COVID-19: Sources of Important Information in Germany

The fight against the coronavirus has affected a great many aspects of our lives and the pandemic has had an undeniably disproportionate impact on people with a migration background. We have here sources of empowering information for Africans living in Germany, ranging from practical advice on prevention, treatment and vaccination to travel protocols and specific support measures for migrant entrepreneurs.

General information on prevention and treatment
The Federal Commissioner for Migration, Refugees and Integration runs an online portal to provide information about the coronavirus pandemic – including the decisions of the Federal Government and the Federal States – in English, French, Turkish and 17 other languages.

Information and practical advice are also provided by the association Ethno-Medical Centre (The Health Project with Migrants and for Migrants) in 14 languages, including English. The focus is on practical advice: What do you do if you have had contact with an infected person? How should one behave in quarantine? What is the best way to protect yourself?

The Handbook Germany provides information on the virus and the course of the disease in six languages including English. The site also provides information on labour law, including short-time work and home office.

Local health authorities
In Germany, the spread and containment of the virus and the rules of conduct can be different from state to state. If you would like to get information about Covid-19 in your state, look up the state government’s website.
Contact the local public health office (Gesundheitsamt) in your locality on the website (, where you are asked to enter your postal code and will be given the contact information of the Gesundheitsamt responsible for you.

Travel information
Information on entering Germany from high-risk areas (Risikogebiet) is published by the Federal Ministry of Health in 18 languages. Travellers from high-risk areas must register online in advance and carry proof of this with them when entering the country. The form can be filled out in 13 languages.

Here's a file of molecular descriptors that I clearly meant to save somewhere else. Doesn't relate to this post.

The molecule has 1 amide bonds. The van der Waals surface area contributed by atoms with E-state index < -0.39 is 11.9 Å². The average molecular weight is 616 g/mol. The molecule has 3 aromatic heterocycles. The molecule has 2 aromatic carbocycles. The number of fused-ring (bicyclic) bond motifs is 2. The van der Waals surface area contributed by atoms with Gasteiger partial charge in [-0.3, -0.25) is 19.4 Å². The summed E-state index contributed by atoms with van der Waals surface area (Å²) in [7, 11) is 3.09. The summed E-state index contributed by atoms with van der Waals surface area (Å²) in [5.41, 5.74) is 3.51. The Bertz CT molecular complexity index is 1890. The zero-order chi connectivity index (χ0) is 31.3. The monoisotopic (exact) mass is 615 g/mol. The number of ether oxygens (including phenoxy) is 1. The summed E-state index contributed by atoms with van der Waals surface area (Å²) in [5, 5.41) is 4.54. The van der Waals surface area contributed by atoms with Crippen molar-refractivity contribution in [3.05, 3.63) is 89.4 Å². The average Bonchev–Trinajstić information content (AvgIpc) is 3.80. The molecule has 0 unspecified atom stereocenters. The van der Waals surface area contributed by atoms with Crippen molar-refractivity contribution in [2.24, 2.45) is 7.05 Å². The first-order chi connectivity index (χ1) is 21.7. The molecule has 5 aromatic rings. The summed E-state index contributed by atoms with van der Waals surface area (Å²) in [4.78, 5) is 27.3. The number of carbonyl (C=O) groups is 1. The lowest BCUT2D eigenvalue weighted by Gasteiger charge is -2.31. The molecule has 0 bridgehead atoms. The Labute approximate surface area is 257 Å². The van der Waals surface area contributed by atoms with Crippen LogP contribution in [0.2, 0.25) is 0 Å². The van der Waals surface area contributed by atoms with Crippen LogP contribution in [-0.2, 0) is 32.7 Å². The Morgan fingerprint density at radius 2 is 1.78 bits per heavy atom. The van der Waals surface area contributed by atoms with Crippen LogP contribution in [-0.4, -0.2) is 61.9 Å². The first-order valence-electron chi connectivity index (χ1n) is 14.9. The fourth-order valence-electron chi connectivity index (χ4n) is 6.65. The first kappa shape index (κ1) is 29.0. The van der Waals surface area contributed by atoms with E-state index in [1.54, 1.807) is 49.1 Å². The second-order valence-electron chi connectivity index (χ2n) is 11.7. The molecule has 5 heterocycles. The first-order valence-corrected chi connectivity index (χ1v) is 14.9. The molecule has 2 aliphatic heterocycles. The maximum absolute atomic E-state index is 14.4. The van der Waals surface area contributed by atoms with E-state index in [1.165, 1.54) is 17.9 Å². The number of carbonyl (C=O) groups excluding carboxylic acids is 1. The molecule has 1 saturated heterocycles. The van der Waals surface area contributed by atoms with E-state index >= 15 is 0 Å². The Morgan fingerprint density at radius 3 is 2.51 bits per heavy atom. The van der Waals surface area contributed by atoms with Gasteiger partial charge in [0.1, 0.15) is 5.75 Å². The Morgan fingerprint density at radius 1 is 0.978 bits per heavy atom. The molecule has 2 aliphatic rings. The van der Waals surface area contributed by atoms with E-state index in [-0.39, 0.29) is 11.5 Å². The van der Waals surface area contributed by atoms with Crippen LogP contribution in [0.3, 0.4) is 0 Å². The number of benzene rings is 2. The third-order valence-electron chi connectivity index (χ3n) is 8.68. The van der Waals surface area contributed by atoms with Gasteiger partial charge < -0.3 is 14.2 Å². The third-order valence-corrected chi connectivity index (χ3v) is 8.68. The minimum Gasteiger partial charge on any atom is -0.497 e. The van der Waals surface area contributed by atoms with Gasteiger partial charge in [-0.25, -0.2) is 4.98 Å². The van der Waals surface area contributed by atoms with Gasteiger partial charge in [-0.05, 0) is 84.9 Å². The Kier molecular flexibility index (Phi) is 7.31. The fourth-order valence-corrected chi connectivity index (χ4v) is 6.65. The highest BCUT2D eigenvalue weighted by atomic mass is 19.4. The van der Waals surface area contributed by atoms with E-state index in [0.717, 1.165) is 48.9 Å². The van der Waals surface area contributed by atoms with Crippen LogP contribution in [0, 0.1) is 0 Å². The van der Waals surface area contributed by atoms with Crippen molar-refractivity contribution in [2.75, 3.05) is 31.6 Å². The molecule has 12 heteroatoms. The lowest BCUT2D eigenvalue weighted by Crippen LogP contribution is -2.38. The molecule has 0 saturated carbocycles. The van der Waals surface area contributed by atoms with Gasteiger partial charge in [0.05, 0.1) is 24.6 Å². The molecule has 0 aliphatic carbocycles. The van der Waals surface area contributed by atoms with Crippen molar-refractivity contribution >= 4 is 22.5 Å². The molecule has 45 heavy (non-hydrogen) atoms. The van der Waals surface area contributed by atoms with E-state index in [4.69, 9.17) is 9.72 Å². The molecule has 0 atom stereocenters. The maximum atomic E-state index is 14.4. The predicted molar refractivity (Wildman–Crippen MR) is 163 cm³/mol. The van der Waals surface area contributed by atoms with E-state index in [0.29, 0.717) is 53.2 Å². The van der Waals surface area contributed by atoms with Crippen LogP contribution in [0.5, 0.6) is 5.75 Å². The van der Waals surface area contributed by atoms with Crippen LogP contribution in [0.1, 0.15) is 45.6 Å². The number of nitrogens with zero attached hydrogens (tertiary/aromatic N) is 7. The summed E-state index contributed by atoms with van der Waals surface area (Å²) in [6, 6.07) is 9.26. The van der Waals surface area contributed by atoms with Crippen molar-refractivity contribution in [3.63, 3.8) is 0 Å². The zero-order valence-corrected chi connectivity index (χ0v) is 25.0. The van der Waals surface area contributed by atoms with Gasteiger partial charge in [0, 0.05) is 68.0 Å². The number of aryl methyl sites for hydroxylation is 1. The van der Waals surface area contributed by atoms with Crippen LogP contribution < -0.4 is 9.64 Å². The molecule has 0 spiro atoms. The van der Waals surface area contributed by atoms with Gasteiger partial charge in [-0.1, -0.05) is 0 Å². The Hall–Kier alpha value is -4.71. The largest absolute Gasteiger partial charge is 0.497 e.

You can find out which countries are risk regions from the Robert Koch Institute (Germany’s centre for disease control and prevention), which also provides some information on Covid-19 in English on its website.

Coronavirus testing
You can find out where to get tested by calling the nationwide patients’ helpline on 116 117. When you call this number, you hear a recorded voice asking you in German to select from several options. If you stay on the line you will get through to someone and can speak English with them.
The federal health ministry’s Corona hotline number is 030 346 465 100.
Covid-19 tests are free for those who are not insured if the test is ordered by the health authorities.

Coronavirus tracing app
Everyone is encouraged to use the Federal Government’s Corona Warn App, which helps us to determine whether we have come into contact with an infected person and whether this could result in a risk of infection.
This is a tracing app which uses Bluetooth technology to detect other smartphones on which the app is active. Your data is encrypted, so no one can find out anything about you or your location.
Downloading and using the app is completely voluntary. It is available for download free of charge from the App Store and Google Play.

Vaccination against Covid-19 contributes to both individual protection and pandemic containment.
In Germany alone, more than 1.8 million people have contracted Covid-19 so far and more than 38,000 have died from it as of 15 January.

As of 12 March 2020, four vaccines, made by BioNTech, Moderna, AstraZeneca and Johnson & Johnson have been approved in the EU and thus in Germany for immunisation against the coronavirus.
Immunisation is being carried out at vaccination centres that have been set up by the federal states. There are also mobile vaccination teams that visit in-patient care facilities, for example.
For more information, see the website
Current information on the vaccination centres and their organisation can also be found on the websites of the respective federal states.

Workers’ rights
The German Trade Union Confederation informs workers in seven languages about their rights, for example if they are dismissed.
There are links to information about health and safety issues, short-time work compensation, rights and duties to work and information for self-employed people concerning Covid-19 at the federal employment agency.

Support for migrant entrepreneurs
Germany has implemented several specific support measures for migrant entrepreneurs, including an online platform with information on available aid programs for self-employed individuals, micro and small businesses and freelancers (including cultural and creative professionals) in five languages and a network of dedicated caseworkers to support ailing migrant business in all federal states, including with respect to the filing of applications for state aid.

Femi Awoniyi

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